Eleven researchers in Irish universities named among world’s top 3,000
Inclusion on the list means the person’s research is listed in the top 1 per cent for citations
Engineer Dr Henry Curran was one of three NUI Galway academics included on the list.
Eleven researchers based in Irish universities have been ranked among the world’s top 3,000 by the multinational media body Thompson Reuters. Inclusion means the person’s research is listed in the top 1 per cent for the number of times their work has been cited by other scientists.
The list includes scientists and engineers in NUI Galway, Trinity College Dublin, University College Dublin, University of Limerick, University College Cork, Beaumont Hospital, Dublin and the University of Ulster.
All were gauged to be “highly cited researchers” who had had an “exceptional impact”, Thompson Reuters said.
Their work “has consistently been judged by peers to be of particular significance and utility”, the company said when releasing the list on the website highlycited.com.
Those selected will also be published in book form, the Thompson Reuters 2014 World’s Most Influential Scientific Minds.
Cutting edgeInclusion in this publication means the researcher is among those “who are on the cutting edge of their fields. They are performing and publishing work that their peers recognise as vital to the advancement of their science”.
NUI Galway had three academics on the list: Henry Curran (engineering), Colin O’Dowd (geosciences) and Donal O’Regan (mathematics).
TCD had two: Luke O’Neill (immunology and also pharmacology and toxicology) and Jonathan Coleman (materials science).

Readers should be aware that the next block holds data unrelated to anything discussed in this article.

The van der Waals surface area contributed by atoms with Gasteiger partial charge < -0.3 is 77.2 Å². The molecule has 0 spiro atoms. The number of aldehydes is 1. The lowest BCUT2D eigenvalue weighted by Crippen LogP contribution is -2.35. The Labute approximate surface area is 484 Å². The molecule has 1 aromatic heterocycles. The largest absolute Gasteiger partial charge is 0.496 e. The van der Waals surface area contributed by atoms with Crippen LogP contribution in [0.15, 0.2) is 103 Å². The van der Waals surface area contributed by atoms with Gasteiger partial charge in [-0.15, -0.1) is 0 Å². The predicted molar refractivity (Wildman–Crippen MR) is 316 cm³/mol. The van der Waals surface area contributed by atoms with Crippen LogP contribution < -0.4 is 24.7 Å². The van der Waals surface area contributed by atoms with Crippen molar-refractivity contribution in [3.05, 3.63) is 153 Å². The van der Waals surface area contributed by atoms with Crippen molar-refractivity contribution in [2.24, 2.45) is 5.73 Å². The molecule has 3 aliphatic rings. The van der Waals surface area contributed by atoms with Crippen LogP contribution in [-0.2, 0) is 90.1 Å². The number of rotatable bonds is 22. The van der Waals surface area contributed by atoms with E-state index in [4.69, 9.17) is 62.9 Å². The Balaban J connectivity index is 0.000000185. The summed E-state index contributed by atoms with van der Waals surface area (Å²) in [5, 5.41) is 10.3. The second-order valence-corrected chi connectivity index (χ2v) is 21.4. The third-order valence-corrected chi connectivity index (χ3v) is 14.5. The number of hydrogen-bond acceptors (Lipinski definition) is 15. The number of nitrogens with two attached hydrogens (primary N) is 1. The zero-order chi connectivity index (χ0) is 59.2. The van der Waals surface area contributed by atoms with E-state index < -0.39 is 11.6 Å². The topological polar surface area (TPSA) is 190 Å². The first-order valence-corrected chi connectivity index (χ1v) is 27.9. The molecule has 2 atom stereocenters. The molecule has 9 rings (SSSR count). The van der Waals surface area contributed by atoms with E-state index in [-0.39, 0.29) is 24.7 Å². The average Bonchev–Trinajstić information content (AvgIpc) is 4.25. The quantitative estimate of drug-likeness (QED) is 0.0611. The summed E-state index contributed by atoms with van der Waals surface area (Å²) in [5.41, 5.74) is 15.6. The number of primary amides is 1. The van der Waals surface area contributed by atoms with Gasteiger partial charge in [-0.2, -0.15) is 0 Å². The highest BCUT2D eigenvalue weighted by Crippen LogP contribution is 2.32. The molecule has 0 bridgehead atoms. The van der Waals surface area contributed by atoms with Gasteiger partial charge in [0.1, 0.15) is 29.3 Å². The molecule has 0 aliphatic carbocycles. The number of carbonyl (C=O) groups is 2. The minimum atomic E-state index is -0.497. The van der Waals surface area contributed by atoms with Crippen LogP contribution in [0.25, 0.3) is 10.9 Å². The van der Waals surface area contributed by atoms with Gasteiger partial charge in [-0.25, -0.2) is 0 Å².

UCD also had two: Colm O’Donnell (agricultural sciences) and Desmond Higgins (computer science).
UL had Michael Zaworotko (chemistry), UCC had John Cryan (pharmacology and toxicology), Beaumont Hospital had Mary Cannon (psychiatry and psychology) and University of Ulster had Brendan McCormack (social sciences).
The use of citation listings as a measure of research quality has sometimes been drawn into question but it remains a widely used metric despite this.
Its strength lies in the fact that it reflects later access of the research by scientists working in the same area.
If your paper is truly cutting edge then others will want to cite the original work within their research papers.
‘Huge testament’Prof O’Neill yesterday expressed his delight at having been named on the list.
“Being included in the top 1 per cent of anything is great,” he said. He described it as a “huge testament” to the work of his research team over the past decade.
Prof Coleman also praised the students and post doctoral researchers who work with him in the lab, and thanked funding bodies including TCD and Science Foundation Ireland.
“Without them this would have been impossible,” he said.